February 25, 2011

Hall Pass

Gettin' Jiggly wit It

Grade: B –

Director: Bobby and Peter Farrelly

Starring: Owen Wilson, Jason Sudeikis, Jenna Fischer, Christina Applegate, and Nicky Whelan

MPAA Rating: R

Running Time: 1 hr. 38 mins.

Hall Pass is about how the value of frivolity and youthful indiscretion dissipates with the adulthood. Interestingly, the same thing could be said about the value of Farrelly Brothers’ comedy. Even being generous, the scatology siblings haven’t made a good movie since Me, Myself & Irene in the year 2000 B.A (Before Apatow).

With age comes a change in viewpoint, and the funniest parts of Hall Pass aren’t the redundant, rehashed toilet humor and full frontal nudity. They’re the snapshots of arrested masculinity and matrimony, suburban schmos wedded to their fully loaded minivans and sleep apnea masks who are also expected to take their wives shoe shopping and to Kathy Griffin concerts.

Yet, full emasculation still doesn’t afford Rick (Owen Wilson), a plaid-wearing real estate agent, and Fred (Jason Sudeikis, Saturday Night Live), a boorish life insurance salesman, the right to glance at another woman from behind. So, their better but semi-bitter halves, Maggie (Jenna Fischer) and Grace (Christina Applegate), latch onto some pop psychology and granted their hubbies a week-long “hall pass”: a time-out from marriage and purported license to sow their wild oats. Or, maybe “shredded wheat” is a more age-appropriate term.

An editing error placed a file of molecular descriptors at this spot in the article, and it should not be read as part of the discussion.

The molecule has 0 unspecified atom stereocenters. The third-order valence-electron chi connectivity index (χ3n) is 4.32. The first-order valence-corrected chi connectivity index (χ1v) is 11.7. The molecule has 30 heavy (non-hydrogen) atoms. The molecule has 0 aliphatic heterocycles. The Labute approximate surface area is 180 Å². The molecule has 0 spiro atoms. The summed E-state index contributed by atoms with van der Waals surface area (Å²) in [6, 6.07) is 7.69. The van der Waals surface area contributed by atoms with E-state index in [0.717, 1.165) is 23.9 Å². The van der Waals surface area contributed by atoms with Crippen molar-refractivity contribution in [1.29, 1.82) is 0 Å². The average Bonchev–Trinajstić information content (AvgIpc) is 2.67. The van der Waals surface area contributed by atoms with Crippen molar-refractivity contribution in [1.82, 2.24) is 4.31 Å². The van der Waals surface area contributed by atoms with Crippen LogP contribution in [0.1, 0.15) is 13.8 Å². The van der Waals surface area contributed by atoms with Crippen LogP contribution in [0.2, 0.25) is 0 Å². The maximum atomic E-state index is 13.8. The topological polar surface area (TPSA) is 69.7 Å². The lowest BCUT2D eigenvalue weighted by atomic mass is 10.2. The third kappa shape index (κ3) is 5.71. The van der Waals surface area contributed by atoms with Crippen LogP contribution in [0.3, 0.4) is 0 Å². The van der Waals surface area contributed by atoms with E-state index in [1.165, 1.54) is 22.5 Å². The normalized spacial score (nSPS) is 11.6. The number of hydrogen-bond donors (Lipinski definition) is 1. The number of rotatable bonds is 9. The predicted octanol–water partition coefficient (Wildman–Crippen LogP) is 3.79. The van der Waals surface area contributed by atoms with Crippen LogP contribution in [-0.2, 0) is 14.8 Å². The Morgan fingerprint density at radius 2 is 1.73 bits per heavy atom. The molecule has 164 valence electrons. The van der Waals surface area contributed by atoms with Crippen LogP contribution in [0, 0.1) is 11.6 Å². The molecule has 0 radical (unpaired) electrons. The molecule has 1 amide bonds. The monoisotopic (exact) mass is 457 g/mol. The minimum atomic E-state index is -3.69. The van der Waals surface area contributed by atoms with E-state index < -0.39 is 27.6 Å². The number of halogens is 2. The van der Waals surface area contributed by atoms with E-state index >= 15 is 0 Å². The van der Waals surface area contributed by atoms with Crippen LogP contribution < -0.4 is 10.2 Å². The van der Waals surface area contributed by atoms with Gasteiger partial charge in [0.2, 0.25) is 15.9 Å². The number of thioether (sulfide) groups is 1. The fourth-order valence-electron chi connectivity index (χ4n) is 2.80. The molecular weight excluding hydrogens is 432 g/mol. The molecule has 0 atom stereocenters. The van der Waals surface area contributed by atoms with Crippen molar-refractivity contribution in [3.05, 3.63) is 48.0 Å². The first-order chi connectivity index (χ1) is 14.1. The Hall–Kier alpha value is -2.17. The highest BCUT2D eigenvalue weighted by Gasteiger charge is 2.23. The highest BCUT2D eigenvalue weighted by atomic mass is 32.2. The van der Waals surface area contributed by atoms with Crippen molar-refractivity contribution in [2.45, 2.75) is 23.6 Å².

Either way, the premise is contrived and lazy. The joke, however, is that Rick and Fred are even more inept as bachelors than when shackled by marriage. Once-cool ‘80s lingo falls thunderously flat; they trawl Applebee’s for chicks but just end up tiring themselves out by 9pm. And, when either actually manages to snare some strange – including Rick’s rapport with a busty blond Aussie barista (Nicky Whelan) – they react like the proverbial dog who doesn’t know what to do with the car once he catches it.

Ironically, the humor in Hall Pass falters when it doesn’t act its age (personified by Richard Jenkins playing a gold chain-wearing, middle-aged lothario). When making a film supposedly about the inextricable path to and embrace of maturation, it is best to leave the poop and masturbation jokes to the Dennis Dugans of the world.

Neil Morris

No comments: